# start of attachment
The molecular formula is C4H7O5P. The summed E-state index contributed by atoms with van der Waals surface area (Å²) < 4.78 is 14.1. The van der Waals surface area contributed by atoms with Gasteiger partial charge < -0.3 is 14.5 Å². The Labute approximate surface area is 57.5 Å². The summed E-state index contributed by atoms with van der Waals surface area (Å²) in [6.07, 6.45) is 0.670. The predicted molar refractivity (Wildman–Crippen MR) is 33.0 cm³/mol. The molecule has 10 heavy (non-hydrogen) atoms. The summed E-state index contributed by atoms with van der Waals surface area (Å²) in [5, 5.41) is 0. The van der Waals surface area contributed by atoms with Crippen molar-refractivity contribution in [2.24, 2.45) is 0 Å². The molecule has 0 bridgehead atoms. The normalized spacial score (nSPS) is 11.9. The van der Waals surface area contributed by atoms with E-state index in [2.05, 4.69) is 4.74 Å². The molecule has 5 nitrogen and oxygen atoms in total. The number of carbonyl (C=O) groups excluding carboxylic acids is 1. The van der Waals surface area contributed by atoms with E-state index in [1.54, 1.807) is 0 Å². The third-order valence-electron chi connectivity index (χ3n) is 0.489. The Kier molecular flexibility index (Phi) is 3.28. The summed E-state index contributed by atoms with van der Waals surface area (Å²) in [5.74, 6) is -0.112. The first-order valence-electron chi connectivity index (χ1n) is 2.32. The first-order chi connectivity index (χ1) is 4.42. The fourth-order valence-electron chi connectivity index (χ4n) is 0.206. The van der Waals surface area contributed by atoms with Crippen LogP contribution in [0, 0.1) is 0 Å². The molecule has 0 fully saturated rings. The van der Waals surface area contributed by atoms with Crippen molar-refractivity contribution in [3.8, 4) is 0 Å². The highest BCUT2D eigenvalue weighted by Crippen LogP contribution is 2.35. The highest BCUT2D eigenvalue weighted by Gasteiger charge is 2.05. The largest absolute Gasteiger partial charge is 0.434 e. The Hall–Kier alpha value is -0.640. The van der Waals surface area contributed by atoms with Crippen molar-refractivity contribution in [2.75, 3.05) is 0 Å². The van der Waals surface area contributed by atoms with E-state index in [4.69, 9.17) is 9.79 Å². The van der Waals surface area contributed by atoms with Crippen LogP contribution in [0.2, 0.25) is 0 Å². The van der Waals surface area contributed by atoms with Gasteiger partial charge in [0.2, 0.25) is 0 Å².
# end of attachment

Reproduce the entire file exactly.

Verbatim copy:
The molecular formula is C4H7O5P. The summed E-state index contributed by atoms with van der Waals surface area (Å²) < 4.78 is 14.1. The van der Waals surface area contributed by atoms with Gasteiger partial charge < -0.3 is 14.5 Å². The Labute approximate surface area is 57.5 Å². The summed E-state index contributed by atoms with van der Waals surface area (Å²) in [6.07, 6.45) is 0.670. The predicted molar refractivity (Wildman–Crippen MR) is 33.0 cm³/mol. The molecule has 10 heavy (non-hydrogen) atoms. The summed E-state index contributed by atoms with van der Waals surface area (Å²) in [5, 5.41) is 0. The van der Waals surface area contributed by atoms with Crippen molar-refractivity contribution in [2.24, 2.45) is 0 Å². The molecule has 0 bridgehead atoms. The normalized spacial score (nSPS) is 11.9. The van der Waals surface area contributed by atoms with E-state index in [2.05, 4.69) is 4.74 Å². The molecule has 5 nitrogen and oxygen atoms in total. The number of carbonyl (C=O) groups excluding carboxylic acids is 1. The van der Waals surface area contributed by atoms with E-state index in [1.54, 1.807) is 0 Å². The third-order valence-electron chi connectivity index (χ3n) is 0.489. The Kier molecular flexibility index (Phi) is 3.28. The summed E-state index contributed by atoms with van der Waals surface area (Å²) in [5.74, 6) is -0.112. The first-order valence-electron chi connectivity index (χ1n) is 2.32. The first-order chi connectivity index (χ1) is 4.42. The fourth-order valence-electron chi connectivity index (χ4n) is 0.206. The van der Waals surface area contributed by atoms with Crippen LogP contribution in [0, 0.1) is 0 Å². The molecule has 0 fully saturated rings. The van der Waals surface area contributed by atoms with Crippen molar-refractivity contribution in [3.8, 4) is 0 Å². The highest BCUT2D eigenvalue weighted by Crippen LogP contribution is 2.35. The highest BCUT2D eigenvalue weighted by Gasteiger charge is 2.05. The largest absolute Gasteiger partial charge is 0.434 e. The Hall–Kier alpha value is -0.640. The van der Waals surface area contributed by atoms with Crippen molar-refractivity contribution in [2.75, 3.05) is 0 Å². The van der Waals surface area contributed by atoms with E-state index in [4.69, 9.17) is 9.79 Å². The van der Waals surface area contributed by atoms with Crippen LogP contribution in [0.2, 0.25) is 0 Å². The van der Waals surface area contributed by atoms with Gasteiger partial charge in [0.2, 0.25) is 0 Å².